A new round of indirect negotiations on the demarcation of Lebanon’s southern maritime border with the occupying regime of Israel has been postponed for an indefinite period as Beirut turned down preconditions set by the United States.
Lebanon's Al-Jadeed TV channel said the sixth round of talks which was supposed to be held on Wednesday morning had been postponed to “a not yet specified date.”
The talks resumed on Tuesday after they broke down late last year.
The Daily Star on Wednesday cited security sources as saying that the overnight postponement came after President Michel Aoun stressed there should be no preconditions, as previously agreed.
"President Aoun has given his instructions to the negotiating team that talks should not be tied to any preconditions and should rely on international law that will remain the basis for reaching a fair solution," Aoun said after meeting with the Lebanese delegation on Tuesday, according to a statement by the Lebanese presidency.
The statement noted that mediating US Ambassador John Desrocher had asked the Lebanese delegation to stick to the previously submitted border lines.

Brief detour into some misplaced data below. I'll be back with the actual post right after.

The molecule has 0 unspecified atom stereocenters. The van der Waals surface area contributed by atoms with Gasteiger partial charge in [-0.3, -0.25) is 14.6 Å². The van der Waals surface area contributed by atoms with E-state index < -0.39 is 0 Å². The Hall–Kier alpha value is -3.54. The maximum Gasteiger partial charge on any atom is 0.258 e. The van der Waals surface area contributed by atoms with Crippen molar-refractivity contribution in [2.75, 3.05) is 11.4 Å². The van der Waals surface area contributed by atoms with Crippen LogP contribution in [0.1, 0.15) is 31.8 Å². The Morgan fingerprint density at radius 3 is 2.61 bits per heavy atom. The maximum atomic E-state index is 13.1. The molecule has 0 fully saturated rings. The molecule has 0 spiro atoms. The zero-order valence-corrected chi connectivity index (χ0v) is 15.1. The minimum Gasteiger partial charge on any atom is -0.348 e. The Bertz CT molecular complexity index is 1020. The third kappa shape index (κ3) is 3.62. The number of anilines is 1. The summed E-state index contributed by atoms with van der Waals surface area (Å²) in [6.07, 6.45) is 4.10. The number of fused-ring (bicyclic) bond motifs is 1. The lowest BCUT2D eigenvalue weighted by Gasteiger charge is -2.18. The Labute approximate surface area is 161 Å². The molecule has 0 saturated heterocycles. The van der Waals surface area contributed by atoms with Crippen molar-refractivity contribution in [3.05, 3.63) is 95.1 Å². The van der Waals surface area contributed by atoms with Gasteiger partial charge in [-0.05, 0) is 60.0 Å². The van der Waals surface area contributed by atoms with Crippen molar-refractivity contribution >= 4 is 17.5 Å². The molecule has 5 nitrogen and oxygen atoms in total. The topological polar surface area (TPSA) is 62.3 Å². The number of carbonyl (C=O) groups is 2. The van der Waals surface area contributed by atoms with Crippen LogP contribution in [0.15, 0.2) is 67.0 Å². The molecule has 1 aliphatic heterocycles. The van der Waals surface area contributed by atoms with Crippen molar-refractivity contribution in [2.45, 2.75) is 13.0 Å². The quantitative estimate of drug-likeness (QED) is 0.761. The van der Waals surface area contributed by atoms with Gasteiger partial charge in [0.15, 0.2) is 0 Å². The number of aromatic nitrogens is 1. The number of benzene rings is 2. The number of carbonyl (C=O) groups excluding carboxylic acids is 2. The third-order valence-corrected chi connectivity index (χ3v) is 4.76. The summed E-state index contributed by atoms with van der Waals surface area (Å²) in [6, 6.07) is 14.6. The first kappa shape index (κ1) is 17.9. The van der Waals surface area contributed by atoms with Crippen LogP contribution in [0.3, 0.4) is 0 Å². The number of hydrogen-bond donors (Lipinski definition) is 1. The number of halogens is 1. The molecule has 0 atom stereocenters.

Lebanon and Israel have held similar talks on the demarcation of the Mediterranean Sea border that separates Lebanon from the occupied territories.
However, the negotiations stalled after each side presented contrasting maps outlining proposed frontiers that actually increased the size of the disputed area.
Lebanon fought off two Israeli wars in 2000 and 2006. On both occasions, battleground contribution by the Hezbollah resistance movement proved an indispensable asset, forcing the Israeli military into a retreat.
Lebanon and Israel have been technically at war since 1967. The latter has had the Arab country’s Shebaa Farms under occupation.
Beirut eyes the issue of delineation of its southern border zone with great sensitivity both due to concerns of Israel’s expansionist policies and given its plans to engage in oil and gas exploration in its share of the Mediterranean.
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